About Us  |  About Cheetah®  |  Contact Us

Attorney misconduct: Four behaviors that lead to sanctions

February 16th, 2017  |  Lorene Park  |  11 Comments

By Lorene D. Park, J.D.

If there is one branch of federal government where rules of ethics and decorum are consistently enforced, it’s the courtroom. Our “so-called judges,” as President Trump has referred to them, are charged not only with upholding the Constitution, but also with enforcing high standards of conduct among attorneys, thereby ensuring the integrity of our system of justice. Sometimes that means imposing sanctions for pursuing frivolous claims, for lying to the court, and for other attorney misconduct. Here are four examples of attorney conduct that often results in sanctions.

1. Pursuing frivolous claims with no basis in law or fact

First, any attorney who passed a bar exam should know not to file frivolous claims or to continue pursuing claims after it has become clear (perhaps through discovery) that they have no basis in law or in fact. Not only will it hurt the attorney’s reputation among peers and judges, but it exposes the attorney and his or her clients to liability for attorneys’ fees and other sanctions. Nonetheless, attorneys regularly get sanctioned over plainly “specious” allegations.

For example, the Third Circuit recently affirmed an order requiring a plaintiff’s attorney to pay nearly $116,000 because he pursued “substantively frivolous” claims under the ADEA and the LMRA, even after it became clear they had no basis. In the opinion of the district court that granted the employer’s motion for Rule 11 sanctions and the union’s Rule 54 motion for attorneys’ fees, the core problem was that the attorney was less than forthright and needlessly kept the action alive at several junctures with “specious filings,” likely with the intent to “coerce the Defendants into settling a meritless claim.” The attorney argued he should not be sanctioned for asserting novel theories, but the district court found nothing novel about his claims

In another case, a federal court in Illinois imposed Rule 11 sanctions against an employee and his attorney because they continued to pursue age discrimination claims even after they learned the employee was actually replaced by someone who was 10 years older than he was. While a mere disagreement on the facts wouldn’t result in sanctions, the court viewed the employee as “assuming the posture of an ostrich and firmly placing his head in the sand.” One would think his attorney would have pulled it out.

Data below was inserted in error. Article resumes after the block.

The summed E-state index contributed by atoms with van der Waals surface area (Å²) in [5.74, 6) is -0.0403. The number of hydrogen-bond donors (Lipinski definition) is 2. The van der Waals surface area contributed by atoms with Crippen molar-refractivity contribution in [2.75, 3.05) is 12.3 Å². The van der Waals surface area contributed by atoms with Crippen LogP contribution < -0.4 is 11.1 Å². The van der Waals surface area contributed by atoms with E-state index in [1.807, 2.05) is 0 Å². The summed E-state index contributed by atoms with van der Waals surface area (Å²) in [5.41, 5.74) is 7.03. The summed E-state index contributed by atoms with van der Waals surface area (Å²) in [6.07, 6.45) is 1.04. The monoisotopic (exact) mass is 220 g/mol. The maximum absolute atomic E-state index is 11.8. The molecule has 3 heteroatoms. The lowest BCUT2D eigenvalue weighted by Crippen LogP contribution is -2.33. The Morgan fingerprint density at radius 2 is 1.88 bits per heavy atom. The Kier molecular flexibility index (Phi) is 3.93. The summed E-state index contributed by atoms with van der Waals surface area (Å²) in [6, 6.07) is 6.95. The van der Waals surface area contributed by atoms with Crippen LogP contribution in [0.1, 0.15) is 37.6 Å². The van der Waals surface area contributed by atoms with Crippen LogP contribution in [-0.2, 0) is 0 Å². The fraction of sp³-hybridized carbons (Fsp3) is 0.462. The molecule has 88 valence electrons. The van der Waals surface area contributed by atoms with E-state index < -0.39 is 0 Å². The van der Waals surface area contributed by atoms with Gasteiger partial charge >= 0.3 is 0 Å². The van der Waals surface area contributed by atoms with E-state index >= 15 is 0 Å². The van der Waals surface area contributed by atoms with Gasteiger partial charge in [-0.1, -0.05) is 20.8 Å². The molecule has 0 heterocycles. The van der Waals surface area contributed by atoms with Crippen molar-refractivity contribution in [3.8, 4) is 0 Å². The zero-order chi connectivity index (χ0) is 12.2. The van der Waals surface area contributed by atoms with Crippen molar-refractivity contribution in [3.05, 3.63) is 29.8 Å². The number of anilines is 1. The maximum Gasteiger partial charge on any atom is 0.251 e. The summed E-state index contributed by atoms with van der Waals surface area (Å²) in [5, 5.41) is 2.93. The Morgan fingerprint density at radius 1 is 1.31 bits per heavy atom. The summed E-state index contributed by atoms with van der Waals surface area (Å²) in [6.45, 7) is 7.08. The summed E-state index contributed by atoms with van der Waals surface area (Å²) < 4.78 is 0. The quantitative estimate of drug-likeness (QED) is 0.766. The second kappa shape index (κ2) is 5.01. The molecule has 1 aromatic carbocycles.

In a case out of Connecticut, attorneys for professional wrestlers managed to walk away from a consolidated wrestling case with only a stern warning for “highly unprofessional” misleading statements, including asserting an “unprovable” claim that the wrestlers had chronic traumatic encephalopathy “on information and belief.” Dismissing the case against World Wrestling Entertainment, the court noted that CTE purportedly can only be diagnosed post-mortem through an autopsy of the subject’s brain, and there was no allegation here that the wrestlers had an autopsy that tested for CTE.

2. Needlessly multiplying the proceedings

Along the same lines of asserting baseless claims, some attorneys incur judicial wrath by filing unnecessary motions (that could have been resolved without judicial intervention) or engaging in litigation practices that waste time and resources. For example, an employer’s attorney was called to task for proceeding with a court-ordered mediation in a race discrimination case even though he knew the employee’s communicated settlement demand was “well beyond” what his client was willing to pay. His failure to share that information with the mediator resulted in a largely unproductive mediation that wasted the time and resources of all involved, concluded a federal court in Pennsylvania, imposing sanctions covering the employee’s share of the mediator’s fee. The court did not impose attorneys’ fees, which it reasoned would have been incurred anyway with the attorney’s preparation for an upcoming neutral evaluation proceeding.

In a case out of Missouri, a federal court exercised a great deal of patience with an attorney’s use of “overheated rhetoric” in briefings. Though dismissing his client’s state-law claims for health benefits, the court allowed her to amend her complaint to add an ERISA claim (to preserve it). Instead of amending, the plaintiff filed a notice of voluntary dismissal. Noting that counsel may not understand the procedural posture and the potential for preclusive effect against any future ERISA claims, the court denied the motion and again extended time to amend. Finally, the plaintiff amended to add an ERISA claim before again filing a notice of voluntary dismissal. When the court granted the defendant’s request for time to review that filing, plaintiff’s counsel filed an objection accusing the court of impropriety and attacking opposing counsel with “unprofessional and inappropriate language.” Finally out of patience, the court exercised its inherent authority under 28 U.S.C. §1927 and ordered plaintiff’s counsel to show cause why he shouldn’t be sanctioned for “unreasonably and vexatiously” multiplying the proceedings.